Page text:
Driving conditions in the capital city have deteriorated over the past few weeks as a result of heavy rains, and crater-like potholes now line the roads.
Honiara residents notice traffic worsening each week with hours-long waits becoming a normal routine while traveling in the city.
To fix the damaged roads that are contributing to delays, the Ministry of Infrastructure Development has engaged three local contractors.
MID Acting Permanent Secretary Jimmy Nuake said the ministry signed an agreement with the companies, and work is expected to start in the coming days.
“We should have started last night, but the rain disturbed their work,” Mr Nuake said. “They can’t work when the weather isn’t good.”
Mr Nuake said the aim is to upgrade areas in the city with the worst road conditions in order to ease traffic congestion.
He said the work will be focused on repairing stretches of road from the Fishing Village market to Henderson, Vura to Borderline, and from the Central Market to White River.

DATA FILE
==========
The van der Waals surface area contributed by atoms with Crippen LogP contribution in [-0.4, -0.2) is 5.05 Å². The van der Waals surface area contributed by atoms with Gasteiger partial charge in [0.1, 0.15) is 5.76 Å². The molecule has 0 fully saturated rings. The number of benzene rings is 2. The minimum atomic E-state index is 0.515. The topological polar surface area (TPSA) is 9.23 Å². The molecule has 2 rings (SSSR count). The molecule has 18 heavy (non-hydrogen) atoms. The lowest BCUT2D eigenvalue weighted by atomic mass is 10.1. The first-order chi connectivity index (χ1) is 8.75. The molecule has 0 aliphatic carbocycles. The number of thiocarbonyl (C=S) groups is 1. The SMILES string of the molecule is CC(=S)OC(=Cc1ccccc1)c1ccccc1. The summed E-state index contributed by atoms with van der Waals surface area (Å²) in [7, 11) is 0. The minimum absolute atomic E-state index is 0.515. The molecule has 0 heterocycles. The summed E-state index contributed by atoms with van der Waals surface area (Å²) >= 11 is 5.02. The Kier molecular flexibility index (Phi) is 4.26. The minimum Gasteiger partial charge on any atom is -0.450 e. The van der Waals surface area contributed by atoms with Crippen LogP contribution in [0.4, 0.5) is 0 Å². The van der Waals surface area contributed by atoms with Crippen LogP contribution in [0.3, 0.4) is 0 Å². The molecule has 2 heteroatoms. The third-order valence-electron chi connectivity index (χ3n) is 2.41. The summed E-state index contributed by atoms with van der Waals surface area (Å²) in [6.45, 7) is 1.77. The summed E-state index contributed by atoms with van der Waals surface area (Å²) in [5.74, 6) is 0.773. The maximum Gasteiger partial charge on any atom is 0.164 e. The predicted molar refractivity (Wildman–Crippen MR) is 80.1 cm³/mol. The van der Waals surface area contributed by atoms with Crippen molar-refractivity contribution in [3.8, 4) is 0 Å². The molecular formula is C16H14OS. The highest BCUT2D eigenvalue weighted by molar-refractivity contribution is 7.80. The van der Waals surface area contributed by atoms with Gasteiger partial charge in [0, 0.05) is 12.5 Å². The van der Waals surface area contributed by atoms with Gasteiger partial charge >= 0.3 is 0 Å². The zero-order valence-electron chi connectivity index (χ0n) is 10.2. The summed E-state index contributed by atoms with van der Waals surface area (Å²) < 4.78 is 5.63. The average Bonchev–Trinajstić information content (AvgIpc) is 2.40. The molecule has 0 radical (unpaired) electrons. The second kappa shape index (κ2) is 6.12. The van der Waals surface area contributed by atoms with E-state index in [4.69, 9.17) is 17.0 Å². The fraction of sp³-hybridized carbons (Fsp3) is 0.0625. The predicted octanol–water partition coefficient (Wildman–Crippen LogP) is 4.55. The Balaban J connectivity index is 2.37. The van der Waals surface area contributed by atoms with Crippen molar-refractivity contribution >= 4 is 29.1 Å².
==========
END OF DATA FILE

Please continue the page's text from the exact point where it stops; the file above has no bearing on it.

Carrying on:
Mr Nuake said the Kukum Highway was the worst-affected area in the city, but the ministry will focus only on fixing the potholes because the entire highway will be paved under the Japanese-funded road upgrade project.
He said the highway paving will begin in June after all roundabouts and drainage sites are completed.
“MID doesn’t want to spend too much money on putting it in perfect condition because they will rip up the whole section and put in new pavement,” Mr Nuake said. “What the ministry will do is to grade it and make it smooth to allow traffic to flow.”
He said the National Transport Fund Board approved the work plan for 2018, which covers maintenance of major roads and feeder roads in and around Honiara.
By Lowen Sei